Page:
Build your own CI/CD pipeline

The Journey Ends

My journey towards a self-hosted devops pipeline began a few years ago with steps to architect a personal devops pipeline. The system grew into the Podman era when I wrote how to host your services with podman.

Inspired by Christian Ştefănescu’s brilliant design for a Tiny CI System and motivated by the need to redeploy my entire web stack to a cloud server while we move, I’ve crafted my own minimal deployment system that may be the last step in my devops saga for a while.

Step 1: SSH Access

The first leg of the journey is to configure the server so that I can access it via SSH. These steps are common knowledge or a simple Google search so I won’t reiterate.

Step 2: Server Configuration

Now that I can use SSH I’m able to run my Ansible web/deployment server playbook. This playbook installs common admin programs, installs and configures my Nginx web server, and enables a firewall. It also installs podman, redis, and the glue scripts used for the CI/CD process.


Shoutout to Steve Owens for Ansible help with Ansible Git Server Installation.

Step 3: Chaos Suite Installation

With the server configured, I run a second Ansible playbook to install all my chaos suite roles. This installs the proxy configuration and systemd files, adds a bare Git repo, and includes a post-receive hook to interact with the CI/CD redis service.

Step 4: Add Git Remote

The final step is to configure my local repo to push to the new remote.

How It Works

Let’s say I’m working on my chaos-micropub service. I’ve finished a feature and want to deploy it to production, so I ~cut a release branch~ merge it into master. Then I push the changes to my CI/CD-enabled remote.

git push pi master

I get a message back that reads:


started job 0d313b1e-cca8-11ec-8c59-67453021b8a9 for chaos-micropub.

This job was added to a Redis queue along with a few hash set values that are relevant to the build: timestamp, ref, revision, and repo.

A script waits for updates to this queue and takes my job off the top. It gets the hash set values from Redis, changes to the repo directory and checks out the revision. It runs a standardized Bash script in the repo that kicks off a Podman build ~and restarts the systemd service~ (see note below).

When the image is built and the service bounced, the script updates the hash set with success and output values.

A Note About Nonroot Containers

You can make all of these steps work with root containers, but you’ll hit one snag when restarting a nonroot container that I haven’t solved yet. If you’re running any nonroot container with this method you’ll have to manually redeploy the systemd service.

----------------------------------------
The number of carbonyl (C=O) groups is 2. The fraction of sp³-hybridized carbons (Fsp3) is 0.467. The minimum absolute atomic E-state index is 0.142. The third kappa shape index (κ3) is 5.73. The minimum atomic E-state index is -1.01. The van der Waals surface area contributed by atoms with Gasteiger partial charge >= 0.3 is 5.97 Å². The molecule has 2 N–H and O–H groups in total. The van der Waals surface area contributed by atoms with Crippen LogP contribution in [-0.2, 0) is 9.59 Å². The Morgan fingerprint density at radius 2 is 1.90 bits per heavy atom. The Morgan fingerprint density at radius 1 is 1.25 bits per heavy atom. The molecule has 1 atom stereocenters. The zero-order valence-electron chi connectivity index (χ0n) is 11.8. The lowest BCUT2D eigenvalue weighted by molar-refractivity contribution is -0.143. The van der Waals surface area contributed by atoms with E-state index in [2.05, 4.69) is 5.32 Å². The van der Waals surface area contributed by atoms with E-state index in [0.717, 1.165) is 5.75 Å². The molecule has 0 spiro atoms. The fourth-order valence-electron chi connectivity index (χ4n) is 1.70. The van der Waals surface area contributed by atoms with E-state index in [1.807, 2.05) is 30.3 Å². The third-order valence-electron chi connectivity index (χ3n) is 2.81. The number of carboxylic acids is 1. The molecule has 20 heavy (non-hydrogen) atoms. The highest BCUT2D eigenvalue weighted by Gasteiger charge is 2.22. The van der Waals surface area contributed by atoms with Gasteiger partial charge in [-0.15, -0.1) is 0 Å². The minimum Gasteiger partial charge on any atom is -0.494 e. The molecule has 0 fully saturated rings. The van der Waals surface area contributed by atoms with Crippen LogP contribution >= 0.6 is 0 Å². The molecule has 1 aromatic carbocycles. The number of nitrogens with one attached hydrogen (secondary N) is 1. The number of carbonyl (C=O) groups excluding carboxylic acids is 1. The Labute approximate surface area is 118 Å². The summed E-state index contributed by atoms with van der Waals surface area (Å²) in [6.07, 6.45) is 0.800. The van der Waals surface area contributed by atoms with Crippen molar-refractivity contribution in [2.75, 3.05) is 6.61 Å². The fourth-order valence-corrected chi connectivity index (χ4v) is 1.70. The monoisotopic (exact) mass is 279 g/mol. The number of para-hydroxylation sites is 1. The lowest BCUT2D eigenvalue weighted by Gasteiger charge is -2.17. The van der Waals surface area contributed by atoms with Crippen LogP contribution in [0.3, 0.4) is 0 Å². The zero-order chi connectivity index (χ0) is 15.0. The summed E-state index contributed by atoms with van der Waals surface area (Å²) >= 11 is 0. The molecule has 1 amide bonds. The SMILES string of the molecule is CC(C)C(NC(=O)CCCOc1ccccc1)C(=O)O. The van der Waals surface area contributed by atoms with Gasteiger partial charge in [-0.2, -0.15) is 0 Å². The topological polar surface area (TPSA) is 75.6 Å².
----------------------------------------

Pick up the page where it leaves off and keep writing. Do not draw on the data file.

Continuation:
SystemD allows user-specific unit files which makes perfect sense to manage user-specific Podman containers. However, there’s not presently a way to execute a systemctl command to restart your container from within a script. If you have a line in your bash script that looks like this:

systemctl --user restart container-micropub`

It will fail with a message about XDG_RUNTIME_DIR and DEBUS_SESSION_BUS_ADDRESS.

Some Googling revealed that you could run loginctl enable-linger ${user} to solve this, but it doesn’t quite work for this scenario. Linger allows your user to launch the systemd unit file at boot if it’s enabled. These errors are about something else.

From what I have been able to gather, the problem (if you want to call it that) is isolation and identity. SystemD maintains strict isolation between systemd services for the root user and those for a specific user. If you try to restart the systemd service from a script, it balks because it can’t confirm that you’re a “real” user (identity). However, if you try to impersonate a user with root to hack your way in, it will also fail. Although the systemd manual mentioned the --machine flag can allow root to run systemd services as another user, I was not able to get it to work.

So there’s no way that I’ve found to run a user’s systemd service except by logging in and doing it myself.

Additional Steps For Ease-of-Use

I initially thought I’ll want a web UI to check the status of my builds. I may still; however, I’ve found a couple shortcuts that work perfectly fine for now. CLI to the rescue!

First, checking the status of the build is a straightforward redis-cli command.

ssh pi@web redis-cli hgetall c9a00824-d5fa-11ec-b339-27be07fe7dfd

I can copy the Podman image hash from the output for later use. If the build succeeds, I restart the service (which works since it’s my terminal instance).

ssh pi@web systemctl --user restart container-micropub

And as a sanity check I can verify that the production image matches the my newly minted image hash with a little more CLI Kung-Fu.

ssh pi@web 'podman inspect webhook | jq .[].Image'



Time and again on the road to a personal devops pipeline I thought it would end with Kubernetes. I had zero experience operating Linux systemd services or running containers outside Dockerland. Now I can write an Ansible role and deploy any number of services, managed by native systemd, isolated in nonroot containers, in less than an hour.

I keep my Ansible deployments public. You may find them on Github here.